|A crossover SUV or a wagon? Who cares? The new Golf AllTrack provides an award-winning alternative to both. (Photo: Karen Tuggay, Canadian Auto Press)|
Well that one caught me by surprise, as did the selection of the 2017 Subaru Forester for the Canadian Utility Vehicle of the Year. Not that these two compact crossovers aren’t worthy, but the Subie was merely a mid-cycle refresh, and a mild one at that, and the COTY winner was (as just stated) more of a crossover SUV than a car, or at least that’s how VW classifies it on their retail site.
Yes, I’m aware that it’s actually a Golf SportWagen and therefore kind of qualifies for Car of the Year, but it’s adequately raised and moderately pumped up on oxandrolone thanks to plenty of matte black body cladding including a quad of flared fenders, slick looking aluminized front and rear undertrays plus rocker moulding
|Raised ride-height and rugged body-cladding make for a great looking crossover with improved visibility. (Photo: Karen Tuggay, Canadian Auto Press)|
This wasn’t the first time Volkswagen’s Golf won the Canadian COTY, the GTI deservedly taking top honours in 2010, but it’s the first time that sport utilities took both the COTY and the CUVOTY. The rugged looking VeeDub first won the “Best New Large Car” title last fall, which is certainly a big title for a compact wagon, but hey. As long as automakers are bending categories to suit their current lineup of rolling stock, why not bend a few rules about what actually constitutes a “large car”.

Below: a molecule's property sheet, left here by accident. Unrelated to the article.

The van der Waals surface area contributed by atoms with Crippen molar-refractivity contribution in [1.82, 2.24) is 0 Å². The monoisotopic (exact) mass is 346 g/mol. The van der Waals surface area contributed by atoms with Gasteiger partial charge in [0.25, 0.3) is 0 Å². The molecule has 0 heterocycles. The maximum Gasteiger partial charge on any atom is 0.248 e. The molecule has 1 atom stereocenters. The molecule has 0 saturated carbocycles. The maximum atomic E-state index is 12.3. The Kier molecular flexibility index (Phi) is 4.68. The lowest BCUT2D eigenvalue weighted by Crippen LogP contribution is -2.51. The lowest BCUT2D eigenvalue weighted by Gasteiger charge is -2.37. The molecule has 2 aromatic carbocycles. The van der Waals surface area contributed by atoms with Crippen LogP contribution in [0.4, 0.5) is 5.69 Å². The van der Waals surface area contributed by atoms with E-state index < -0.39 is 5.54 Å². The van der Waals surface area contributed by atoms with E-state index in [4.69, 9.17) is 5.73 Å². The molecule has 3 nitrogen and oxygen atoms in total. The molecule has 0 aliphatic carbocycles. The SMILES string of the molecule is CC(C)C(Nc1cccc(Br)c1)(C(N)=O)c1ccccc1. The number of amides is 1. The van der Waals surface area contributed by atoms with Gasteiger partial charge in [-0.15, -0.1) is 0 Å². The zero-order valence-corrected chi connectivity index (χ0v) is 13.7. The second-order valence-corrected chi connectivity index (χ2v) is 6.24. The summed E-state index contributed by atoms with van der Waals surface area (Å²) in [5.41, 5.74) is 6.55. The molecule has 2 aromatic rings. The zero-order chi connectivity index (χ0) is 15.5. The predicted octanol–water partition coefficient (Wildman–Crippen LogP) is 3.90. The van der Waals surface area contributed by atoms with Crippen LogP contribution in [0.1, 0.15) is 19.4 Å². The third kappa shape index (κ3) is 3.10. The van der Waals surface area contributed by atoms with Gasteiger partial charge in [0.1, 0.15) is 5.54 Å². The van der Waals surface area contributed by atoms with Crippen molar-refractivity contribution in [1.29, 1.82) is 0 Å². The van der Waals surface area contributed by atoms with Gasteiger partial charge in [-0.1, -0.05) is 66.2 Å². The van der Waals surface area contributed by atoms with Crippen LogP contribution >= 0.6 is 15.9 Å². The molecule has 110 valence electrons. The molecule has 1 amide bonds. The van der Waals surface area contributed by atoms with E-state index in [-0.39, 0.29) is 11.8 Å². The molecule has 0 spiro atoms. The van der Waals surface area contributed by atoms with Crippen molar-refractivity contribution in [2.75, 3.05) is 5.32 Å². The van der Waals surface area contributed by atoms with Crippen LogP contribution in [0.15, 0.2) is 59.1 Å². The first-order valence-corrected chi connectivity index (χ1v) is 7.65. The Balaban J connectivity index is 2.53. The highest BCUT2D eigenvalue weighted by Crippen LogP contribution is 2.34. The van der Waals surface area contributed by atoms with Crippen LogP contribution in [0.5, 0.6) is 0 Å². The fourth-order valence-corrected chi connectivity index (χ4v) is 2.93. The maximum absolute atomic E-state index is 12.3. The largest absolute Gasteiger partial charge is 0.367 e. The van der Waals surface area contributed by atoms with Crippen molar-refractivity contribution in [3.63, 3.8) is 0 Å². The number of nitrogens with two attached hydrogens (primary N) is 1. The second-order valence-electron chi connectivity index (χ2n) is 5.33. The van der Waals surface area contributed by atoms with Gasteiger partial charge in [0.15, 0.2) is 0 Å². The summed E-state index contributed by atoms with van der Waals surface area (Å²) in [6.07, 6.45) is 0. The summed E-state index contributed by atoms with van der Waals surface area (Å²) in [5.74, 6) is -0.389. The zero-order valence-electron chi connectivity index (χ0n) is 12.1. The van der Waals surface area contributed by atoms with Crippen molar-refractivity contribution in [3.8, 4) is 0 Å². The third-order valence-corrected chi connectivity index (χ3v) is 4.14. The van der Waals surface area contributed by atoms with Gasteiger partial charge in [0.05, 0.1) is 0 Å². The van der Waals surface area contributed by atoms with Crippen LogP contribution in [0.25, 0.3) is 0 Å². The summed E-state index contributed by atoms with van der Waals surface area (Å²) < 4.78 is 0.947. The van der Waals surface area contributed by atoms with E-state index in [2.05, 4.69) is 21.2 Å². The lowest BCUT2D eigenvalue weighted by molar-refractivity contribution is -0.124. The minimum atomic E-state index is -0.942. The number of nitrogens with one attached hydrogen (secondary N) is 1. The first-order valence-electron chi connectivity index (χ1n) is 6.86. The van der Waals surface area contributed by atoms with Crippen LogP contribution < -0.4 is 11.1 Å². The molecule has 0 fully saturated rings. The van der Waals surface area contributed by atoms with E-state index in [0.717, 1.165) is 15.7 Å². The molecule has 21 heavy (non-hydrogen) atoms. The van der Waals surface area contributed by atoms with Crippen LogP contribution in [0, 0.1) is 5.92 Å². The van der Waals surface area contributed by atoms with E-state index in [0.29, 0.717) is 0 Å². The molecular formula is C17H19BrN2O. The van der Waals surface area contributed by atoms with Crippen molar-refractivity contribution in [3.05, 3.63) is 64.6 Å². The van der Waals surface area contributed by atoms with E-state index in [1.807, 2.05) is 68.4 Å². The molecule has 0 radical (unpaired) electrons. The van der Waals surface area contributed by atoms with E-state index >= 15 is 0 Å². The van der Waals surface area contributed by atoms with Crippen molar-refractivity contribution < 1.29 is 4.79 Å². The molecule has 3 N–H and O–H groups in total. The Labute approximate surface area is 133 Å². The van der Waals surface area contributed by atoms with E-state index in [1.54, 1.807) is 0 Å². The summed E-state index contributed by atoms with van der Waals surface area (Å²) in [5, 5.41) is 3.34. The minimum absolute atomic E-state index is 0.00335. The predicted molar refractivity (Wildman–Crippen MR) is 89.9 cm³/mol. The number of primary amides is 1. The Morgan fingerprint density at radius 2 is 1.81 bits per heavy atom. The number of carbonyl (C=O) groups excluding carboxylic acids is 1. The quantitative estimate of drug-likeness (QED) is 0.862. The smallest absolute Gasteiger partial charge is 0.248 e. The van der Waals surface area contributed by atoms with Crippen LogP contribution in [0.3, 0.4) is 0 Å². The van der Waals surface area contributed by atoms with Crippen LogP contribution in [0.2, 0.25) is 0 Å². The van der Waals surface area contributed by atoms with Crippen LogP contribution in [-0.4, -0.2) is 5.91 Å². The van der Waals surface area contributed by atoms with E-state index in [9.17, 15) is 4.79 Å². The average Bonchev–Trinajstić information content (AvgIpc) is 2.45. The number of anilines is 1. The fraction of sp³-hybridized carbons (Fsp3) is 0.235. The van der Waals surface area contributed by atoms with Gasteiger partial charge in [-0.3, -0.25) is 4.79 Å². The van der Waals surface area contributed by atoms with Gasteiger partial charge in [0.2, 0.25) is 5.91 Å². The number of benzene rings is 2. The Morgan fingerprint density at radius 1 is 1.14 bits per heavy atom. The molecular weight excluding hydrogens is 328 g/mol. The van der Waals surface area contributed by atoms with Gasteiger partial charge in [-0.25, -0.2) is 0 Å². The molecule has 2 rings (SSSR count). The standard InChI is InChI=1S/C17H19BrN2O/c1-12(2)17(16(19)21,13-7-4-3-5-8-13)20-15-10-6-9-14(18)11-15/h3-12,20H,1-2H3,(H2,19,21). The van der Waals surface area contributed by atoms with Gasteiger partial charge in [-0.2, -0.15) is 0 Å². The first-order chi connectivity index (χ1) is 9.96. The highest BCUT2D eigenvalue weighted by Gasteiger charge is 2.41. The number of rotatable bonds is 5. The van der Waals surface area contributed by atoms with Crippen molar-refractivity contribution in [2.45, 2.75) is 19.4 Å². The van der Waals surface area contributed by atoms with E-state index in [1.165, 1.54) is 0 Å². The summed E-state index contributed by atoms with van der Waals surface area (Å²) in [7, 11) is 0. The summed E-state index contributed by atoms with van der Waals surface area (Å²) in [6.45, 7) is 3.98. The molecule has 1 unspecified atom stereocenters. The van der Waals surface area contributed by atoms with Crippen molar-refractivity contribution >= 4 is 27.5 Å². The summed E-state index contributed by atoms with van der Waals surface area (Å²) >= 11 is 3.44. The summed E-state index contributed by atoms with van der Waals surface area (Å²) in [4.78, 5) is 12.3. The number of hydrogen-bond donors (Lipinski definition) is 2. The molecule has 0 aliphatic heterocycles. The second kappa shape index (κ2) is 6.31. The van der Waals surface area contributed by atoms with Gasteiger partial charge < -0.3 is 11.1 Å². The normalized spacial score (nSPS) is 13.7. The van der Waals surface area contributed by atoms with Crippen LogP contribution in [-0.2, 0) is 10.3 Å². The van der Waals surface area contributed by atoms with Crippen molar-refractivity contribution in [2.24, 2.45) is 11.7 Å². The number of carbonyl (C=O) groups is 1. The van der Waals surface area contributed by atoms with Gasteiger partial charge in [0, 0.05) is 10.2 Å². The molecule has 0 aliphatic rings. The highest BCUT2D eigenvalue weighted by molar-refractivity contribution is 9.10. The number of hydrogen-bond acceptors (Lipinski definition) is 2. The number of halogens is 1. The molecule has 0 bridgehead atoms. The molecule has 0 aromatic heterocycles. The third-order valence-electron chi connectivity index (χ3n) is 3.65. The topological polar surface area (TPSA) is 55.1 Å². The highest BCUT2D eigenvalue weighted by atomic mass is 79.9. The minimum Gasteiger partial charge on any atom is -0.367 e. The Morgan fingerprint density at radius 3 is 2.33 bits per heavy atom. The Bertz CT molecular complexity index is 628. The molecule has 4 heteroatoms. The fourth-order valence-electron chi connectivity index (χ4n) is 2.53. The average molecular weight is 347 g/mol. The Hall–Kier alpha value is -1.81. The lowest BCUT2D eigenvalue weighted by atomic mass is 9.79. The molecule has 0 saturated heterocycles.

|Golf AllTrack is one part GTI and two parts CUV. (Photo: Karen Tuggay, Canadian Auto Press)|
Almost? Yah, it would’ve been even better if TDI were stamped on its backside and the awesome 2.0-litre turbo-diesel still bolted into its engine bay. I know the dirty little devil isn’t exactly on good terms with the world right now, but those of us
|AllTrack interior design and quality is as good as all Golf models. (Photo: Karen Tuggay, Canadian Auto Press)|
As it is, this beefy little five-door gets VW’s still impressive gasoline-powered 1.8-litre direct-injection four-cylinder that puts out 170 horsepower and 200 lb-ft of torque, which is plenty to propel its “large car” mass forward in lickety–split quickness no matter the slipperiness of tarmac or alternative road surface underneath, thanks in part to standard 4Motion all-wheel drive.
The AllTrack’s increased ground clearance combines with an “Off Road” driving mode that is claimed to optimize “traction on uneven surfaces,” says VW, but unfortunately I didn’t have time to find out how it goes about its off-the-beaten-track business firsthand during my test week. I’m guessing it’s a soft-roader at best,
|This driver-centric cockpit provides plenty of standard features. (Photo: Karen Tuggay, Canadian Auto Press)|
I think Volkswagen had the latter in mind when creating the Golf AllTrack, along with weekend jaunts to the cottage, weeklong road trips with a tiny Boler or Scamp in tow (I wonder if you can get one of those in Tornado Red?), or any other light duty use for strong torque and four-wheel traction.